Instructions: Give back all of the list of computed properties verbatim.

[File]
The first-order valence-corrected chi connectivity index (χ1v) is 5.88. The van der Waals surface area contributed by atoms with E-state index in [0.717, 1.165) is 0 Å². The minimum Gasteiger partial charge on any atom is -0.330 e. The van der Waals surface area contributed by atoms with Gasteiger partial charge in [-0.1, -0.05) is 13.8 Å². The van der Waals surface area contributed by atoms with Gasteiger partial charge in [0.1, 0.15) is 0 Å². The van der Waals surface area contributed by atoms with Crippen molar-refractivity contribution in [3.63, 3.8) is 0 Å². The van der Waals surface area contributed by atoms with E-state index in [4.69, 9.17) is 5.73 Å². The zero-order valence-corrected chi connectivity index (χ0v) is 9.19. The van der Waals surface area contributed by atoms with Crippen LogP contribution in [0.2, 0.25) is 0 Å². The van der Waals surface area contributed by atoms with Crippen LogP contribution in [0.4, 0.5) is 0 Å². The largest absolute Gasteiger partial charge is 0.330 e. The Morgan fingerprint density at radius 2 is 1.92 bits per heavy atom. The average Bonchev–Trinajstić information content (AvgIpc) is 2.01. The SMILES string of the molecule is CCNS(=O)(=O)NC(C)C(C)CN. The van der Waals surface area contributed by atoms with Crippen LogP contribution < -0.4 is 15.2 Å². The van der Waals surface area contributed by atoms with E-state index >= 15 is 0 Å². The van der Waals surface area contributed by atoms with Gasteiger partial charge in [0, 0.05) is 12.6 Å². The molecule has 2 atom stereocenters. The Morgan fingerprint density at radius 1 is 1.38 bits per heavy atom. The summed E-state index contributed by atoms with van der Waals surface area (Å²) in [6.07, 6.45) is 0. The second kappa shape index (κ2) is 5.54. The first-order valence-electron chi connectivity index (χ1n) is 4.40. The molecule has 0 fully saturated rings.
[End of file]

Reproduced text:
The first-order valence-corrected chi connectivity index (χ1v) is 5.88. The van der Waals surface area contributed by atoms with E-state index in [0.717, 1.165) is 0 Å². The minimum Gasteiger partial charge on any atom is -0.330 e. The van der Waals surface area contributed by atoms with Gasteiger partial charge in [-0.1, -0.05) is 13.8 Å². The van der Waals surface area contributed by atoms with Gasteiger partial charge in [0.1, 0.15) is 0 Å². The van der Waals surface area contributed by atoms with Crippen molar-refractivity contribution in [3.63, 3.8) is 0 Å². The van der Waals surface area contributed by atoms with E-state index in [4.69, 9.17) is 5.73 Å². The zero-order valence-corrected chi connectivity index (χ0v) is 9.19. The van der Waals surface area contributed by atoms with Crippen LogP contribution in [0.2, 0.25) is 0 Å². The van der Waals surface area contributed by atoms with Crippen LogP contribution in [0.4, 0.5) is 0 Å². The largest absolute Gasteiger partial charge is 0.330 e. The Morgan fingerprint density at radius 2 is 1.92 bits per heavy atom. The average Bonchev–Trinajstić information content (AvgIpc) is 2.01. The SMILES string of the molecule is CCNS(=O)(=O)NC(C)C(C)CN. The van der Waals surface area contributed by atoms with Crippen LogP contribution < -0.4 is 15.2 Å². The van der Waals surface area contributed by atoms with E-state index >= 15 is 0 Å². The van der Waals surface area contributed by atoms with Gasteiger partial charge in [0, 0.05) is 12.6 Å². The molecule has 2 atom stereocenters. The Morgan fingerprint density at radius 1 is 1.38 bits per heavy atom. The summed E-state index contributed by atoms with van der Waals surface area (Å²) in [6.07, 6.45) is 0. The second kappa shape index (κ2) is 5.54. The first-order valence-electron chi connectivity index (χ1n) is 4.40. The molecule has 0 fully saturated rings.